Population-based incidences of non-fatal injuries - results of the German-wide telephone survey 2004
1 Department of Epidemiology and Health Monitoring, Robert Koch Institute, General-Pape-Str. 62, Berlin, 12101, Germany
2 Institute of Clinical Epidemiology, Medical Faculty, Martin-Luther-University of Halle-Wittenberg, Magdeburger Str. 8, Halle, 06097, Germany
BMC Public Health 2013, 13:376 doi:10.1186/1471-2458-13-376Published: 22 April 2013
To plan preventive measures against accident-related injuries, it is important to have detailed epidemiological data on this topic. The aim of this report was to present population-based incidence estimates of injuries due to non-fatal accidents in relation to age, gender and educational level.
We performed a cross-sectional telephone survey from 2003 to 2004 of the resident adult population of Germany, which included 7,341 subjects (response rate: 32.6 to 39.4%). The interview included 13 questions about injuries caused by accidents that happened in the 12 months preceding the interview. We estimated one-year cumulative incidences of injuries by gender, age and educational level.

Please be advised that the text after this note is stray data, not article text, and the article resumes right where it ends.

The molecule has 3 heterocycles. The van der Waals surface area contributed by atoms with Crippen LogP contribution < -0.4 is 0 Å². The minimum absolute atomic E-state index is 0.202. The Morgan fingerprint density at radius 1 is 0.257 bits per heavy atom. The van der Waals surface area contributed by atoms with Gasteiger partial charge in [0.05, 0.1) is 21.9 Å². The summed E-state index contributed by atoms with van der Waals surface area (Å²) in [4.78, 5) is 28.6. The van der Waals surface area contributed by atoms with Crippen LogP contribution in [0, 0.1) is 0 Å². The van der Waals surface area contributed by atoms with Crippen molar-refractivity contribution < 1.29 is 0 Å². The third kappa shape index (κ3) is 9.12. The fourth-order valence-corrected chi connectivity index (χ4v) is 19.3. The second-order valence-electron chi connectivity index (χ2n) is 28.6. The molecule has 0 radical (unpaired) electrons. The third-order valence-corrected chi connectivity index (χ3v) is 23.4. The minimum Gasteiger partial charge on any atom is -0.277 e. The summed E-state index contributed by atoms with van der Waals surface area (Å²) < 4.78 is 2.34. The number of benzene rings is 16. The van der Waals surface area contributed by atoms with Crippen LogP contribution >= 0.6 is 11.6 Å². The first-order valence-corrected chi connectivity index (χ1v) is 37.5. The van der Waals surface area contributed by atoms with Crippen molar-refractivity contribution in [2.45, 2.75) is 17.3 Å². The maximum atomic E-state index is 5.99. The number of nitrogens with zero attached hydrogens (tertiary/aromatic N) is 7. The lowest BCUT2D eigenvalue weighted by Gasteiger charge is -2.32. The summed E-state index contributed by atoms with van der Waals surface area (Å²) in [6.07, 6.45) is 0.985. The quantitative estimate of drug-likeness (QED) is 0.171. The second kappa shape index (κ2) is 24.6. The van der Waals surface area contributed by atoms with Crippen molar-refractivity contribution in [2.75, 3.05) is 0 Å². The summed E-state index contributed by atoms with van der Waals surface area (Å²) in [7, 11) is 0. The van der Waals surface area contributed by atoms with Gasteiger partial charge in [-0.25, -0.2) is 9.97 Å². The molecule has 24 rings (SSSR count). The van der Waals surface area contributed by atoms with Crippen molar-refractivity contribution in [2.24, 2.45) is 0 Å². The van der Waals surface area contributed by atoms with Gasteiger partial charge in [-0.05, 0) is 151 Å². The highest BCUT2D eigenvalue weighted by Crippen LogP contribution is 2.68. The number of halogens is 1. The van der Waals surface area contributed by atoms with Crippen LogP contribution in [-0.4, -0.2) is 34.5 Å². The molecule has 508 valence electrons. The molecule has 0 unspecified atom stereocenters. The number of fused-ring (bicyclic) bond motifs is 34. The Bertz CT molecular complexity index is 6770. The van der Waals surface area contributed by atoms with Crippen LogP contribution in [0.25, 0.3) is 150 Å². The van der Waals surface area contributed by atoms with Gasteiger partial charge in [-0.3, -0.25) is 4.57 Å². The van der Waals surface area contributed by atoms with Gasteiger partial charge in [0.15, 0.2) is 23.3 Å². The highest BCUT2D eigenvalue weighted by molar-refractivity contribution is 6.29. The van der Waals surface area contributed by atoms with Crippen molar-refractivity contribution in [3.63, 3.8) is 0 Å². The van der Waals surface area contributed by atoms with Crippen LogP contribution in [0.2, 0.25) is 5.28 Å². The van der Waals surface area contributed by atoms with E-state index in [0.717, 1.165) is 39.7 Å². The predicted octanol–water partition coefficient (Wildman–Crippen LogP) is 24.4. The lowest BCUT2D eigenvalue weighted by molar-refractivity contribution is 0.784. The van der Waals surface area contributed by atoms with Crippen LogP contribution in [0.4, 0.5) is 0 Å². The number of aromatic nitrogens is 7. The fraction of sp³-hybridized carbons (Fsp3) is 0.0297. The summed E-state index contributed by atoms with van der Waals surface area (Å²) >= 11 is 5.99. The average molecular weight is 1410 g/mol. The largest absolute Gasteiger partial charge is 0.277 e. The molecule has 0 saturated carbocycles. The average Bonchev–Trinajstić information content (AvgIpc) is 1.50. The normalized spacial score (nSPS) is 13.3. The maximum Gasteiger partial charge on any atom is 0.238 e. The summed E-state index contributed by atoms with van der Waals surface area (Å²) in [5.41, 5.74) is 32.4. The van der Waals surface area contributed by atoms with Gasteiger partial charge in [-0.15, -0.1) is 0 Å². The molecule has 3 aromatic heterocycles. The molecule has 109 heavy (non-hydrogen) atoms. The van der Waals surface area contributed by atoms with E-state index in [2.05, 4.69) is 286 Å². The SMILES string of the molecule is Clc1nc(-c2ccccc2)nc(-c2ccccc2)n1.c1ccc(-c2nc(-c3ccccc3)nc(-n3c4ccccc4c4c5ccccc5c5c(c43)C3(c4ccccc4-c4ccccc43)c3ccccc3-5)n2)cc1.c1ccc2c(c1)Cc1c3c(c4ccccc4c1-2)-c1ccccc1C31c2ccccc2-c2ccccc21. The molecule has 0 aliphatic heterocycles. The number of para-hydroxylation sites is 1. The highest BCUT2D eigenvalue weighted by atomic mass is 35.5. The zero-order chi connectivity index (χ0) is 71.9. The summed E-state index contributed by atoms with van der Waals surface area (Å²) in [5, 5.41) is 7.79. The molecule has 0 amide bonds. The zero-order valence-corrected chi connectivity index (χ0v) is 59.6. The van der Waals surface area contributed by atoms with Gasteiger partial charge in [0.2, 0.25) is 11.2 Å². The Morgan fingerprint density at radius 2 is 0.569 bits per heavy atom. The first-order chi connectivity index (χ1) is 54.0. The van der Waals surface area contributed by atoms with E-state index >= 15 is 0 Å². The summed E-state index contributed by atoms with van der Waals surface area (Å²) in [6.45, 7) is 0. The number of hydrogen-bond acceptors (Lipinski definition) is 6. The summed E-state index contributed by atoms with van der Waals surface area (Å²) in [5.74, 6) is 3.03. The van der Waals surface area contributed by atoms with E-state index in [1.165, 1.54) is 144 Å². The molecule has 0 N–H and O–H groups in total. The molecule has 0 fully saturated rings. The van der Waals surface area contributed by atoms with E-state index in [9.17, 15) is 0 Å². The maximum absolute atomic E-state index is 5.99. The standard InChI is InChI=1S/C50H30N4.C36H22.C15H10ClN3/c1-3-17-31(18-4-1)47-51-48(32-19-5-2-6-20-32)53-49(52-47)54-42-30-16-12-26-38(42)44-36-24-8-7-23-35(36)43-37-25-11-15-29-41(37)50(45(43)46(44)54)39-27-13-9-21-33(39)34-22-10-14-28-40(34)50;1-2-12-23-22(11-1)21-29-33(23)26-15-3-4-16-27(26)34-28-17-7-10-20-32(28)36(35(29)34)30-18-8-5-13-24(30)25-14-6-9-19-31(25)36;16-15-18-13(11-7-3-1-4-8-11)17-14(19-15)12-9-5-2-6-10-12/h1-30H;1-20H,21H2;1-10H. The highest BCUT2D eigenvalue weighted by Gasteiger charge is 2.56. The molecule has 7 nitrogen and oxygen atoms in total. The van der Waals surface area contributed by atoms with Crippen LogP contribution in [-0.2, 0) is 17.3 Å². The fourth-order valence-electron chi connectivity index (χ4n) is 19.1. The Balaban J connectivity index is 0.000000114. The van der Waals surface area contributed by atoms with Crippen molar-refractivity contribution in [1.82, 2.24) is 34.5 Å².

Overall, 10.3% of the subjects reported an unintentional injury requiring medical treatment in the previous 12 months. The age-standardised incidence of injuries was higher among men than women (men: 11.3%, women: 8.9%). Generally, accidents at home were the most frequently reported (27.4%). Men and women aged 18 to 29 years suffered accident-related injuries (and also repeated injuries) the most often during the preceding 12 months.
Although the overall incidence of injuries caused by accidents did not differ by educational level, the incidences of accidents at different places differed by educational level. The incidence of work-related injuries was higher among people with a low educational level.
Our age- and gender-specific results provide detailed insight into specific patterns of accident-related injuries in Germany. Young men are especially at high risk of injuries. This information is valuable because a nationwide comprehensive recording of injuries caused by accidents does not exist. The data highlight the target groups for injury prevention measures.